Ellison is a believer in activism, and he believes that so-called “regular folks” can influence their legislators. With Raúl Grijalva (D-Ariz.), Ellison is co-chair of the Congressional Progressive Caucus, a position he ran for “to connect working Americans with members of Congress who want to partner with them.” Not only is Ellison eager to work with Republicans, he’s also intent on increasing citizen participation in government (If you stay disgruntled yet sit idle on the sidelines, he believes, then you’re just a complainer.) And participation is crucial. He sees himself (and Congress) as part of a vast ecosystem comprising activists, movements, politicians, and voters. “What’s the matter with Congress?” he asks. “Nothing that wide-awake and active Americans can’t fix.”

On foreign policy, Ellison decries unilateral action and condemns US behavior after 9/11. Iraq was a “colossal failure,” and in Afghanistan, “We allowed ourselves to lose track of the goal.” Ellison knows that our current strategy is failing, both militarily and culturally. He’s disappointed by the coldness of the reception he received on a 2011 trip to Pakistan, and he compares it sadly to the warm welcome he experienced there just two years earlier. Pakistanis rightly ask Ellison if he “thought that we should be able to come into their country and make war,” and he bitterly notes, “We’re supposed to be allies.”

Ellison sees American aid as one of the most powerful tactics we can use against terrorism, decrying the fact that our foreign-aid budget is one-twentieth that of the military’s. “Surely,” he asks, “we can find value in doing some preventive maintenance?”

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Ellison, of course, was the first Muslim to be elected to Congress, and he admits that his faith plays a role in his politics. Not surprisingly, his opponents (and some colleagues) have gone bananas over his religion. His GOP opponent in 2006 taunted Ellison as “Keith Muhammad, Keith X, Keith Hakim” (all at the same press conference); his campaign was compared to a “Japanese American being elected to the US Congress five years after Pearl Harbor”; and in 2012, a “Democrat–Tea Party candidate” ran an ad asking Minneapolis voters, “Do you really want someone representing you who swears his oath on a Quran, a book that undermines our Constitution and says you should be killed?”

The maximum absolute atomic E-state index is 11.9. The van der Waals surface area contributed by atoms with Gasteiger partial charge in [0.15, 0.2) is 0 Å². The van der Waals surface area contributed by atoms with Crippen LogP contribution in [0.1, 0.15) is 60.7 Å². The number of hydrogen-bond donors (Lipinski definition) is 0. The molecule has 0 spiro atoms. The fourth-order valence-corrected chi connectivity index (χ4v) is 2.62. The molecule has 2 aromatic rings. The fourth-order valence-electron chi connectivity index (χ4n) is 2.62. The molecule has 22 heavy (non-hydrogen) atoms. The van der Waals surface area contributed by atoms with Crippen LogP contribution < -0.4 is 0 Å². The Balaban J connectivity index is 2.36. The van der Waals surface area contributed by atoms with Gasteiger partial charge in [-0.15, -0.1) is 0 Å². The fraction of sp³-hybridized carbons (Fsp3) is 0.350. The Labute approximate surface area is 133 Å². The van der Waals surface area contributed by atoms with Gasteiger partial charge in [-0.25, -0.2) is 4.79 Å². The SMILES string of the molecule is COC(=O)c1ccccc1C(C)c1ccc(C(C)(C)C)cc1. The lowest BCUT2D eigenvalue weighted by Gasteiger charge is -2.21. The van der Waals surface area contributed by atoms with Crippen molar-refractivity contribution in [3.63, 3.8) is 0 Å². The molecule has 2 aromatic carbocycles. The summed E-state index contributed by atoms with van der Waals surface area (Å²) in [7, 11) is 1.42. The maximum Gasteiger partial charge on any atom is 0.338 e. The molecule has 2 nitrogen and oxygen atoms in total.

But notably, he waits until Chapter 16 of ’Tis of Thee to really delve into religion and to address such nonsense, and he underlines the fact that he is a congressman who is Muslim, not a Muslim congressman. Indeed, the story of Ellison’s life and family (agnostic father, Roman Catholic mother, Christian preacher brother, etc.) reveals a polyglot definition of “American”—a Republican fascination/obsession—as well as the absurdity of even having such a definition in the first place. Addressing the “whole gaggle of operators who have made a lucrative cottage industry around stirring up fear and hatred toward Muslims, Ellison responds plainly: “It is un-American to single out or persecute any American because of his or her faith. I am a congressman who is Muslim. I am also black. I also happen to be from Detroit. I also happen to be a father of four.”

Is this the guy you want protecting your Constitution? I think so. Ellison is optimistic—”hopelessly” optimistic—about the future of America, and his own story is worth examining to see why. “Our democracy is not something to be taken for granted. You have to fight for it. You have to commit yourself to working for it—for the long haul.”

Read Next: John Nichols interviews Bernie Sanders.

This Week in ‘Nation’ History: Resisting The Beatles’ Invasion, ‘The PR Man’s Finest Hour’

The Imagine mosaic in the Strawberry Fields section of New York's Central Park

The Imagine mosaic in the Strawberry Fields section of New York's Central Park (Reuters/Eduardo Munoz)

If we are told to remember the Beatles’ arrival in the United States fifty years ago last month as an “invasion,” it is as one that was unopposed. The 73 million people who watched Paul McCartney count the band into “All My Loving” on February 9, 1964 shattered all records, representing nearly two-fifths of the US population at the time, despite the fact that only 17 percent of American homes even had televisions in them. We surrendered without resistance, it often seems—a view evident in one Amazon review of a collection of the late Bill Eppridge’s photographs from the Beatles’ first week in the US. “Those six days did change the world,” the commenter writes, “by simply unifying us all with faces of sheer happiness.”